A new nuclear race appears to be brewing in eastern Europe. Fortunately, this one involves reactors rather than weapons. Three countries have announced firm plans to build nuclear power plants within a relatively small area of the Baltic region.
Lithuania is planning a replacement for the Soviet-era Ignalina reactor shut down last year; Belarus has proposed a reactor just across the border from Lithuania; and Russia is vowing to build one in its Kaliningrad enclave between Lithuania and Poland.A fourth country, Estonia, has also floated tentative plans for a reactor of its own.
Andrius Kubilius, Lithuania’s prime minister, could barely conceal his exasperation with the situation when he spoke to the FT this week. Fears of an energy shortage after the closure of Ignalina have been replaced by concern over a potential future supply glut.
“Even without nuclear they have [electricity] over-capacity in Kaliningrad, so where is the market for them?” he asked.
It seems highly unlikely that all four reactors will be built. So the race is on to establish which of the projects have most credibility.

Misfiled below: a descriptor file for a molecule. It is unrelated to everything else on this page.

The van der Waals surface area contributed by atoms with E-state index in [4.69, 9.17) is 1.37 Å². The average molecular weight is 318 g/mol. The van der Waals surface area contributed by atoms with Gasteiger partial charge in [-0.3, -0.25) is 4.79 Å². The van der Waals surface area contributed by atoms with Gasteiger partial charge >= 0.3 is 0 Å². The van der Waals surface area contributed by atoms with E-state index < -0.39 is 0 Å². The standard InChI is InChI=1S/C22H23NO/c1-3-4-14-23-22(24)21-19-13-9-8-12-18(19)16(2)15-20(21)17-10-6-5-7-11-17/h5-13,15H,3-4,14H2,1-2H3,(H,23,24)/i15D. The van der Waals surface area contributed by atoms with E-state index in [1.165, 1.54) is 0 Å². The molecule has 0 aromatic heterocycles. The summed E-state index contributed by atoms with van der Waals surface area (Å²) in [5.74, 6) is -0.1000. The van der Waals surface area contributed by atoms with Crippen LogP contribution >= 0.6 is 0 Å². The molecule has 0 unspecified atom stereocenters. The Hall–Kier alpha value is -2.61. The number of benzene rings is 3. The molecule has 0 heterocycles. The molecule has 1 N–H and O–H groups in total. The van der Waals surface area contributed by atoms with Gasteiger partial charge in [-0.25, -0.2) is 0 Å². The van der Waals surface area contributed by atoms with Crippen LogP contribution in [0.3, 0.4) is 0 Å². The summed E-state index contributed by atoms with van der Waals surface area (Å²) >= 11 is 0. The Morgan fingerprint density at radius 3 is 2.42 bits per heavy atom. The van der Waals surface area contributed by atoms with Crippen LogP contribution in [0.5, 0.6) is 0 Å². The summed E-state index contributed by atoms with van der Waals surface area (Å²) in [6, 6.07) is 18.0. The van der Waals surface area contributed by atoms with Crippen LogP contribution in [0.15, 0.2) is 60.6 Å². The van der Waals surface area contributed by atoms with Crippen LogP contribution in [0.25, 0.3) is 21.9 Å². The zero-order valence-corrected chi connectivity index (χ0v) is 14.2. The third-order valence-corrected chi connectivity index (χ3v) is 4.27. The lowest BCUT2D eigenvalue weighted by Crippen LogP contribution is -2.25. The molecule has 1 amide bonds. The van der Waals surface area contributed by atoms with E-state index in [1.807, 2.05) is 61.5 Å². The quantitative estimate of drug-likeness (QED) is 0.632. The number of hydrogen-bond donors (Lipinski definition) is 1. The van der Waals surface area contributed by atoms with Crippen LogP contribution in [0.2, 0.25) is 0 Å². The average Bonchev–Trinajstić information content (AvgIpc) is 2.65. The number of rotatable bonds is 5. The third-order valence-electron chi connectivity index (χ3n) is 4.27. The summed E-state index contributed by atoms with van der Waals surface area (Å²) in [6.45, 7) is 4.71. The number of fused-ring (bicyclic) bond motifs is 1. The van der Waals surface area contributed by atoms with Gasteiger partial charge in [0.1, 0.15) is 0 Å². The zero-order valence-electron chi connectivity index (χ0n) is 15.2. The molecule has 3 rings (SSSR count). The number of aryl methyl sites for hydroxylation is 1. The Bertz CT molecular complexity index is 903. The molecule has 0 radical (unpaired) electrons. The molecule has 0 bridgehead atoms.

At stake is not only domestic energy security for each country, but also the ability to make money — and wield regional influence — by exporting electricity to neighbours.
Lithuania’s proposed reactor is supposed to be a regional project co-financed by Poland, Latvia and Estonia, with the power shared among them. But progress has been slow as the Baltic financial crisis has strained public finances.
Estonia’s threat to build its own reactor reflects frustration in Tallinn over the delays to the Lithuanian project and concern that the Baltic states could be left without their own independent nuclear power source.
Kubilius insisted he was “quite confident” the reactor would be built, pointing to a recent joint communiqué by the four countries re-stating their commitment. A tender process is under way to find a strategic investor, with several international companies believed to have expressed interest. A partner is scheduled to be chosen “in the second part of this year”.
“I am quite sure we will be successful,” Kubilius says. “And then it will become clear who is building and who is not building.”